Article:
I propose to answer Questions Nos. 55 and 57 together.
The Insurance (No. 2) Act, 1983, provides that an administrator appointed to an insurer shall have all the powers (including the power to sell the real and personal property and things in action of the insurer concerned) that he would have if he were a liquidator appointed by the court in respect of the insurer. To further clarify the matter, a section is included in the Insurance Bill, 1987, to declare explicitly that an administrator has the power to sell all or any part of the business of the insurer concerned.
In so far as the position of the PMPS depositors is concerned, the matter is nowsub judice as the liquidator of the PMPS has initiated legal proceedings against the administrator of the PMPA with a view to having the insurance company's assets made available to the creditors of the society. Accordingly, it would not be appropriate for me to comment on the matter.
With regard to the PMPA's positionvis-à-vis the statutory financial requirements, I would refer the Deputy to the reply given to Parliamentary Question No. 41 of 28 January 1986. The published accounts and statutory returns to my Department, as certified by both the company's directors and auditors, showed that the liabilities of the PMPA did not at any stage exceed the value of its assets and that the company at all times met the statutory requirements for an insurance company. There was no evidence to the contrary until the result of a specially commissioned consultancy study was received in August 1983 and confirmed by a second expert opinion received in October 1983. This was followed immediately by the appointment of an administrator to the company.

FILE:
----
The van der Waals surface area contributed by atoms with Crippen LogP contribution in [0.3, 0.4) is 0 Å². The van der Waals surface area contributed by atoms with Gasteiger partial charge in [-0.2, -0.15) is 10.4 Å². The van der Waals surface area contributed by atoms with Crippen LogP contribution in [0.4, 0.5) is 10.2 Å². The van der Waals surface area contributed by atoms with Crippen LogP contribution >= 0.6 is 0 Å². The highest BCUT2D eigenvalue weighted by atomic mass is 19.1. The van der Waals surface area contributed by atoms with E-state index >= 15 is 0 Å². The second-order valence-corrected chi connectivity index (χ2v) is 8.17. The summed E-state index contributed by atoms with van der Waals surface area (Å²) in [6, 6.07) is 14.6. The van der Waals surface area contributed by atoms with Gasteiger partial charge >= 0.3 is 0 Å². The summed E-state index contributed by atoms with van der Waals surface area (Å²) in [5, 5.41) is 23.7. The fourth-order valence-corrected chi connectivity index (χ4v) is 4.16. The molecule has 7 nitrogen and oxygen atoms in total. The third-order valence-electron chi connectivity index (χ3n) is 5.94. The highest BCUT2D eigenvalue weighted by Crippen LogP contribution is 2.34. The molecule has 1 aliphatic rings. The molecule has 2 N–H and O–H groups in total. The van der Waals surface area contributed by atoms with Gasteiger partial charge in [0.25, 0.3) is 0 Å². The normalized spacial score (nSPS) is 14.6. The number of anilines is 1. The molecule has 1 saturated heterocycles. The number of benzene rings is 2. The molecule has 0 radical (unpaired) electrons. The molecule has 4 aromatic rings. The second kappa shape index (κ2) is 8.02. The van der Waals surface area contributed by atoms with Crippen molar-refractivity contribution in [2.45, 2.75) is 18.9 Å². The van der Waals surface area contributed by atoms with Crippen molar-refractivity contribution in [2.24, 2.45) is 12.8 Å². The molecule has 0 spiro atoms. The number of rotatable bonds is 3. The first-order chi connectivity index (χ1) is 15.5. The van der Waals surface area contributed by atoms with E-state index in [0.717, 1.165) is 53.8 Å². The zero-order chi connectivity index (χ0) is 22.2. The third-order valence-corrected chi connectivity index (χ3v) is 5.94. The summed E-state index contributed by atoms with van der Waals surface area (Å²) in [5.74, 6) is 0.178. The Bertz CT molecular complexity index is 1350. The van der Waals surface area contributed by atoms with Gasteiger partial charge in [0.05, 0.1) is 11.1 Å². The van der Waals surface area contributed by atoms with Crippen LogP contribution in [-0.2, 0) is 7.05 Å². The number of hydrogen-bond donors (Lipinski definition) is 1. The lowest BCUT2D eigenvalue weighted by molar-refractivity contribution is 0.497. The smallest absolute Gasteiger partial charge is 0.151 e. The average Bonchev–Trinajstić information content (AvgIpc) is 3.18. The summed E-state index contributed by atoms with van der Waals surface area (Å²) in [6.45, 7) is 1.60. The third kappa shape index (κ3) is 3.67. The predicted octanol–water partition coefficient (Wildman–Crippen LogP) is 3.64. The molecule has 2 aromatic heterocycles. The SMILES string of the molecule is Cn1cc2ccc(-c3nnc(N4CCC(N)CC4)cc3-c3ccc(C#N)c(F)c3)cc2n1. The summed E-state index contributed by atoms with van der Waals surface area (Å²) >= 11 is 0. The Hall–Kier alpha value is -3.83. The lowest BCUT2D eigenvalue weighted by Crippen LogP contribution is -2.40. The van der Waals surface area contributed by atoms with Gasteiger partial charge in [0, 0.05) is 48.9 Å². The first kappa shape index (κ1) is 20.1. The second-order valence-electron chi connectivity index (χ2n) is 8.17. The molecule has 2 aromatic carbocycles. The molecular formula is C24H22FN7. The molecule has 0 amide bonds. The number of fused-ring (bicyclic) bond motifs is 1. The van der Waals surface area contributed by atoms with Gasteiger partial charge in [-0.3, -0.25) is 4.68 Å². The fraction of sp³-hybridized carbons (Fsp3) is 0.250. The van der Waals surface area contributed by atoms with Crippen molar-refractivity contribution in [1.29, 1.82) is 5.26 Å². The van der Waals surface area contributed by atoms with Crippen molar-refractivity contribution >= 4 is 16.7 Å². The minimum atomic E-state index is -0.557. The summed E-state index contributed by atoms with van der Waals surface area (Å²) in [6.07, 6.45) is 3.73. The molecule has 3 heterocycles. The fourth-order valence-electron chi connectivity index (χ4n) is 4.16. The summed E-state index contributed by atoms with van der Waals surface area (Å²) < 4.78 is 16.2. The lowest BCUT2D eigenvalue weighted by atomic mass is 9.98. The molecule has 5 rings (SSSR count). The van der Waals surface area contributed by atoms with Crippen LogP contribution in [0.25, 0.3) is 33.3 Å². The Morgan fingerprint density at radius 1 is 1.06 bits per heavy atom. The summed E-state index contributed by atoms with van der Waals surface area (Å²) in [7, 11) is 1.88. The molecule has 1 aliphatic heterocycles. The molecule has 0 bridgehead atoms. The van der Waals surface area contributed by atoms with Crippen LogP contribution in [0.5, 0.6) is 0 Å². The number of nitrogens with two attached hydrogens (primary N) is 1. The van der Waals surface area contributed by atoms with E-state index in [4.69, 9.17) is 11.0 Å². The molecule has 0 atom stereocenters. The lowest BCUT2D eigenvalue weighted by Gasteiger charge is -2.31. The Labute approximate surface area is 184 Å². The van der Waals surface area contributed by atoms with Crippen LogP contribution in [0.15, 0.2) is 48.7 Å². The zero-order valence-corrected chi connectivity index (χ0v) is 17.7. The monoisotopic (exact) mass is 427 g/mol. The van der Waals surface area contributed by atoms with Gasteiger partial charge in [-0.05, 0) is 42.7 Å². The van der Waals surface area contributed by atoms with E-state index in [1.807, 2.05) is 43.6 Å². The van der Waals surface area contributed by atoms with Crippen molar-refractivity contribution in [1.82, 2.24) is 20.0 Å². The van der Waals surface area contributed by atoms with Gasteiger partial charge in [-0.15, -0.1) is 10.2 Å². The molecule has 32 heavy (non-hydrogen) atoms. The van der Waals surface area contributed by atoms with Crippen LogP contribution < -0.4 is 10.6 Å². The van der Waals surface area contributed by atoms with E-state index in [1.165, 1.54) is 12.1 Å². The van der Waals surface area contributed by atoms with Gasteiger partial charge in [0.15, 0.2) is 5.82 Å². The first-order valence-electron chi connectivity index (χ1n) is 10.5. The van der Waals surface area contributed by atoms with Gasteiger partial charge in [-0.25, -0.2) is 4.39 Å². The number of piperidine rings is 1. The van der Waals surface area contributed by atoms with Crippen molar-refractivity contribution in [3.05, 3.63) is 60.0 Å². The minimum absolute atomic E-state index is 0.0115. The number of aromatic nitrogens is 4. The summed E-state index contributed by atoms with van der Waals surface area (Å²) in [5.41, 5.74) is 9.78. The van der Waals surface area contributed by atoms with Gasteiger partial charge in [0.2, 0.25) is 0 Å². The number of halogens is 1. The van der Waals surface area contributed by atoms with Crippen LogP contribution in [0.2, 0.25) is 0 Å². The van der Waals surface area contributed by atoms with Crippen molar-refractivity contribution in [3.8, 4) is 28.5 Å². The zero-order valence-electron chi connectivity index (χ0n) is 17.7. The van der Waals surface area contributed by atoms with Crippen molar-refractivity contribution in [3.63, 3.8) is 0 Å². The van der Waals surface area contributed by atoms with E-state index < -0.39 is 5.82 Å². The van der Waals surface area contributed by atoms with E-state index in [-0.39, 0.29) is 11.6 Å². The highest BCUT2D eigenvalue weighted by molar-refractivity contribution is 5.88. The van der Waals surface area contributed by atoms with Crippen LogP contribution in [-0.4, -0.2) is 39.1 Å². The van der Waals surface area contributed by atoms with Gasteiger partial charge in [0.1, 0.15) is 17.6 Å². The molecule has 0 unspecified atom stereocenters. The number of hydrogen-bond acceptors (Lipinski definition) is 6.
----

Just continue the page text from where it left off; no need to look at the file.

A detailed investigation by the administrator into all the records of the company resulted,inter alia, in an adjustment of £146 million to the outstanding claims provision and the disclosure of a net asset deficiency at 31 December 1982 in the statutory returns furnished by the administrator for the year 1983.